Rise of lean, digitally sophisticated planes sees 747's days numbered

07 July 2017 Consultancy.uk 4 min. read

Huge improvements to airline technology could soon see fleets expand by over 20,000, while the number of passengers by the end of 2017 could increase by 10,000, according to a new report. The iconic Boeing 747 meanwhile looks set to be phased out rapidly, as planes with double the seating capacity begin to take to their routes.

Top Chinese cities like Hangzhou, Xi’an, or Chengdu were once inconvenient destinations for frequent flyers, however, thanks to recent innovations in fuel-efficiency technology, the likes of Boeing’s 787 Dreamliner or Airbus’ A350 can now offer more non-stop routes from less popular locations. Passengers in the Middle East and Asia are seeing new opportunities for single flight trips to US West Coast, urban areas in China, and Perth, London, Doha, Edinburgh, Sao Paulo and Lome.

Oliver Wyman’s 2017 Fleet Forecast claims greater improvements could be on the way in the near future though, with airlines aiming to expand even further, in line with an 10,300 increase in the number of passengers by the end of 2017, alongside 20,000 new aircrafts expected to be delivered to commercial operators worldwide. Within the next decade 58% of the planes designed before 2000 stand to be replaced, with 10,000 earmarked for this year alone.

In accordance with the drastic replacement rate, Tom Cooper, Vice President with CAVOK, the aviation wing of Oliver Wyman, said, “The average age of the fleet will drop to 9.7 years old from 11.2 years today.”

The newer jets will have better technology than before with aircrafts providing more digitalised systems and predictive maintenance which should allow for planes to endure longer flying hours and offer new services to the passengers as well as well as the crew. One of the main features will include punctuality with more on-time takeoffs and arrivals.

Rise of lean, digitally sophisticated planes sees 747's days numbered

The structure of the 787s and A350s guarantees a better journey for passengers with the new built-in features, including a lighter composite structure greater pressurisation in the cabins which mimics lower altitudes. In addition, the new aircrafts will also deliver humidity controlled air, larger windows and electronically controlled window shades. The new planes are claimed to be more environmental friendly with less noise and a smaller carbon footprint, with Boeing 787 Dreamliner has 20 to 25% decrease in carbon dioxide emissions, and emits less hydrocarbon and smoke.

Asian fleet takes off

Overall, by 2027 the Asian fleet is expected to double in size, owing a great deal of success to the growth in the Chinese and Indian fleets. Aside from Asia, the North American fleet is expected to grow by 0.8% and will increase by 0.8% and Europe holding second place.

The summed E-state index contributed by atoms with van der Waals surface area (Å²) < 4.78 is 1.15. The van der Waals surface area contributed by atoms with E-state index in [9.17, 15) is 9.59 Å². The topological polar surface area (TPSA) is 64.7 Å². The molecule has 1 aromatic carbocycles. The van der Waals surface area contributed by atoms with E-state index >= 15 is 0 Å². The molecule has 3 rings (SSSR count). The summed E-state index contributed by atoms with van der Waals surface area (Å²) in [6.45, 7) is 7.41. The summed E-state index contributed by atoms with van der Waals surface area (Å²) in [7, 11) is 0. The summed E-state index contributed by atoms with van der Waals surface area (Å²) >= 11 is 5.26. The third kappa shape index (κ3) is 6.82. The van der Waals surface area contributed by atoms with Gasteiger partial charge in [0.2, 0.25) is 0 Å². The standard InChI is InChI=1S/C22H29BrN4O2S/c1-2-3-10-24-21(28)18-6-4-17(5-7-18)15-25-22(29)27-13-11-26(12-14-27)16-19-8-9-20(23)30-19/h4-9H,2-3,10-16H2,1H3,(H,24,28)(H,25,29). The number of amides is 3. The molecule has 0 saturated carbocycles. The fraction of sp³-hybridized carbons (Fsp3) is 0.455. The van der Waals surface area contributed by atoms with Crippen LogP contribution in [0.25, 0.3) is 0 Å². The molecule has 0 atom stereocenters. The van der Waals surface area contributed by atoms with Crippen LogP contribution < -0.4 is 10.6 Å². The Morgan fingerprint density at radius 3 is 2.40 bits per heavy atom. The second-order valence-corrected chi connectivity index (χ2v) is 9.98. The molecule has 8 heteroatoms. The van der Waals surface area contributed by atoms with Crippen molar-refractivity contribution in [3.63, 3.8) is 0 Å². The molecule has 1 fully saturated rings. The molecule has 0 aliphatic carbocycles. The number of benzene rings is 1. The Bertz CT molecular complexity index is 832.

According to Cooper, overtaking the North American market, “Asia is the big regional story for the Fleet of the Future. By next year, the Asian fleet will become the largest segment, almost doubling its size by 2027 propelled by growth in the Chinese and Indian fleets.”

Within another decade, 7 of 10 planes will be narrow-body aircrafts, with emerging Asian fleets offering low-cost airlines on a worldwide scale. Narrow bodies, such as the Boeing 737MAX or the Airbus A320neo offer wider benefits, one being fuel efficiency. One of the most prominent narrow flights fly between mainland United States and Hawaii in addition to the trans-Atlantic routes between East Coast cities and European cities including Dublin and Lisbon.

For the past century, the prominences of the 747s have dominated the overseas flights, particularly in terms of passenger transport. The 50-seater regional jets and turbo-props are being replaced by 70 to 100 seat planes. The future seems bright for Boeing and Airbus aircrafts as they will continue to make up most of the fleet, however have been underperforming according to recent studies.

“The share of planes not produced by one or the other dropped from a high of 29% in 2009 to 17% in 2016. This trend is expected to continue for the foreseeable future,” said John Smiley, Senior Manager of Market Intelligence at CAVOK.

Overall, if the digitally complex fleet were to keep their promises and continue to advance, then airlines stand to provide a better service experience to customers, while improving overall efficiency standards. Smiley concluded, “This is good news for both airlines and passengers. The newer jets have more digitised systems and predictive maintenance that should keep planes flying longer and provide new services to passengers and the crew. With one quarter of delays airline-related, the better overall reliability may translate into more on-time take-offs and arrivals — also a big plus for weary business travellers.”